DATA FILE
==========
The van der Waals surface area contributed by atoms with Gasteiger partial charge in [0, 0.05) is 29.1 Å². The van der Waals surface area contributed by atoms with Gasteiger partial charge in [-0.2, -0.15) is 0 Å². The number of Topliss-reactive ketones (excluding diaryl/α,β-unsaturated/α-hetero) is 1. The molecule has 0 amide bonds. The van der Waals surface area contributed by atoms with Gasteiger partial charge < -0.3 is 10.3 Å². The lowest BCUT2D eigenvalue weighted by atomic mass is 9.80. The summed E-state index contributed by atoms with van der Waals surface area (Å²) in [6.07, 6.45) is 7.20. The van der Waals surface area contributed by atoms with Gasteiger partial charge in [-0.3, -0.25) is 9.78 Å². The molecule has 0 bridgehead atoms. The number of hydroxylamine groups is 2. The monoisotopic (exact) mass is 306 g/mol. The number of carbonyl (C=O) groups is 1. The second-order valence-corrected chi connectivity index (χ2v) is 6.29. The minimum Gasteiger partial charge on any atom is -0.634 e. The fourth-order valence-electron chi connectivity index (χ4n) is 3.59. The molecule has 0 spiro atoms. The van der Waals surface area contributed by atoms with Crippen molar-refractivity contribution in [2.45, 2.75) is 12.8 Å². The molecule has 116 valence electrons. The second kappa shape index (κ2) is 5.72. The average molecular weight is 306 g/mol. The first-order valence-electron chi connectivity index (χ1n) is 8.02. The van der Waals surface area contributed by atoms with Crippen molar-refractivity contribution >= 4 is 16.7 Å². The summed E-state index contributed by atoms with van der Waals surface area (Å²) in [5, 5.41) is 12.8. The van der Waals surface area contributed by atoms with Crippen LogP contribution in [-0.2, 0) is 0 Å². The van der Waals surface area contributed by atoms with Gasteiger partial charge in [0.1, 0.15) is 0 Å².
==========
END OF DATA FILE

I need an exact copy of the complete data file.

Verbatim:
The van der Waals surface area contributed by atoms with Gasteiger partial charge in [0, 0.05) is 29.1 Å². The van der Waals surface area contributed by atoms with Gasteiger partial charge in [-0.2, -0.15) is 0 Å². The number of Topliss-reactive ketones (excluding diaryl/α,β-unsaturated/α-hetero) is 1. The molecule has 0 amide bonds. The van der Waals surface area contributed by atoms with Gasteiger partial charge < -0.3 is 10.3 Å². The lowest BCUT2D eigenvalue weighted by atomic mass is 9.80. The summed E-state index contributed by atoms with van der Waals surface area (Å²) in [6.07, 6.45) is 7.20. The van der Waals surface area contributed by atoms with Gasteiger partial charge in [-0.3, -0.25) is 9.78 Å². The molecule has 0 bridgehead atoms. The number of hydroxylamine groups is 2. The monoisotopic (exact) mass is 306 g/mol. The number of carbonyl (C=O) groups is 1. The second-order valence-corrected chi connectivity index (χ2v) is 6.29. The minimum Gasteiger partial charge on any atom is -0.634 e. The fourth-order valence-electron chi connectivity index (χ4n) is 3.59. The molecule has 0 spiro atoms. The van der Waals surface area contributed by atoms with Crippen molar-refractivity contribution in [2.45, 2.75) is 12.8 Å². The molecule has 116 valence electrons. The second kappa shape index (κ2) is 5.72. The average molecular weight is 306 g/mol. The first-order valence-electron chi connectivity index (χ1n) is 8.02. The van der Waals surface area contributed by atoms with Crippen molar-refractivity contribution >= 4 is 16.7 Å². The summed E-state index contributed by atoms with van der Waals surface area (Å²) in [5, 5.41) is 12.8. The van der Waals surface area contributed by atoms with Crippen LogP contribution in [-0.2, 0) is 0 Å². The van der Waals surface area contributed by atoms with Gasteiger partial charge in [0.1, 0.15) is 0 Å².